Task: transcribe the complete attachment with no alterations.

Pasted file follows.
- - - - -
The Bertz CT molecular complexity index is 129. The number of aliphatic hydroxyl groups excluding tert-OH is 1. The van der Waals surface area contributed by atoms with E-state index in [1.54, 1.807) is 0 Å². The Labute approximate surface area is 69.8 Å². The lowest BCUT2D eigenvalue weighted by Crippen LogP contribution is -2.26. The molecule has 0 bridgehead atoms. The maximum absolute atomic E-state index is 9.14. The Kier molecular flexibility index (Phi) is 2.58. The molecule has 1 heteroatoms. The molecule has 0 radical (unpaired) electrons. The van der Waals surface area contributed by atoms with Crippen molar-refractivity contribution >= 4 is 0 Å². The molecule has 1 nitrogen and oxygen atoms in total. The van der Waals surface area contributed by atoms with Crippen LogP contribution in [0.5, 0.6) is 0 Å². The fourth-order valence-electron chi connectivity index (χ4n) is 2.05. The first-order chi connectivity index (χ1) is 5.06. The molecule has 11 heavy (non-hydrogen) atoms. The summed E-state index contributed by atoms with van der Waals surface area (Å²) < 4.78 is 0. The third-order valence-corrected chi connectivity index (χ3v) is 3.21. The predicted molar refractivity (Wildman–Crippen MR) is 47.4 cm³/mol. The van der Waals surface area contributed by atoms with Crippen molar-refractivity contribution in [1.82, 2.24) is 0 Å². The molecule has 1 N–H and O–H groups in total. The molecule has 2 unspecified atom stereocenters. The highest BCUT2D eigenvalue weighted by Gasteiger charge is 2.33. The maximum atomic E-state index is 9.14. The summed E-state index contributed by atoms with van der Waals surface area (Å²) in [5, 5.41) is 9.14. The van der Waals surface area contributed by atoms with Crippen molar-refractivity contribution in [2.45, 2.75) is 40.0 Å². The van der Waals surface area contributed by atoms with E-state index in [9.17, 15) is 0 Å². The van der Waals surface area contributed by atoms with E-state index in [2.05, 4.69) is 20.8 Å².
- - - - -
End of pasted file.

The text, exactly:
The Bertz CT molecular complexity index is 129. The number of aliphatic hydroxyl groups excluding tert-OH is 1. The van der Waals surface area contributed by atoms with E-state index in [1.54, 1.807) is 0 Å². The Labute approximate surface area is 69.8 Å². The lowest BCUT2D eigenvalue weighted by Crippen LogP contribution is -2.26. The molecule has 0 bridgehead atoms. The maximum absolute atomic E-state index is 9.14. The Kier molecular flexibility index (Phi) is 2.58. The molecule has 1 heteroatoms. The molecule has 0 radical (unpaired) electrons. The van der Waals surface area contributed by atoms with Crippen molar-refractivity contribution >= 4 is 0 Å². The molecule has 1 nitrogen and oxygen atoms in total. The van der Waals surface area contributed by atoms with Crippen LogP contribution in [0.5, 0.6) is 0 Å². The fourth-order valence-electron chi connectivity index (χ4n) is 2.05. The first-order chi connectivity index (χ1) is 5.06. The molecule has 11 heavy (non-hydrogen) atoms. The summed E-state index contributed by atoms with van der Waals surface area (Å²) < 4.78 is 0. The third-order valence-corrected chi connectivity index (χ3v) is 3.21. The predicted molar refractivity (Wildman–Crippen MR) is 47.4 cm³/mol. The van der Waals surface area contributed by atoms with Crippen molar-refractivity contribution in [1.82, 2.24) is 0 Å². The molecule has 1 N–H and O–H groups in total. The molecule has 2 unspecified atom stereocenters. The highest BCUT2D eigenvalue weighted by Gasteiger charge is 2.33. The maximum atomic E-state index is 9.14. The summed E-state index contributed by atoms with van der Waals surface area (Å²) in [5, 5.41) is 9.14. The van der Waals surface area contributed by atoms with Crippen molar-refractivity contribution in [2.45, 2.75) is 40.0 Å². The van der Waals surface area contributed by atoms with E-state index in [9.17, 15) is 0 Å². The van der Waals surface area contributed by atoms with E-state index in [2.05, 4.69) is 20.8 Å².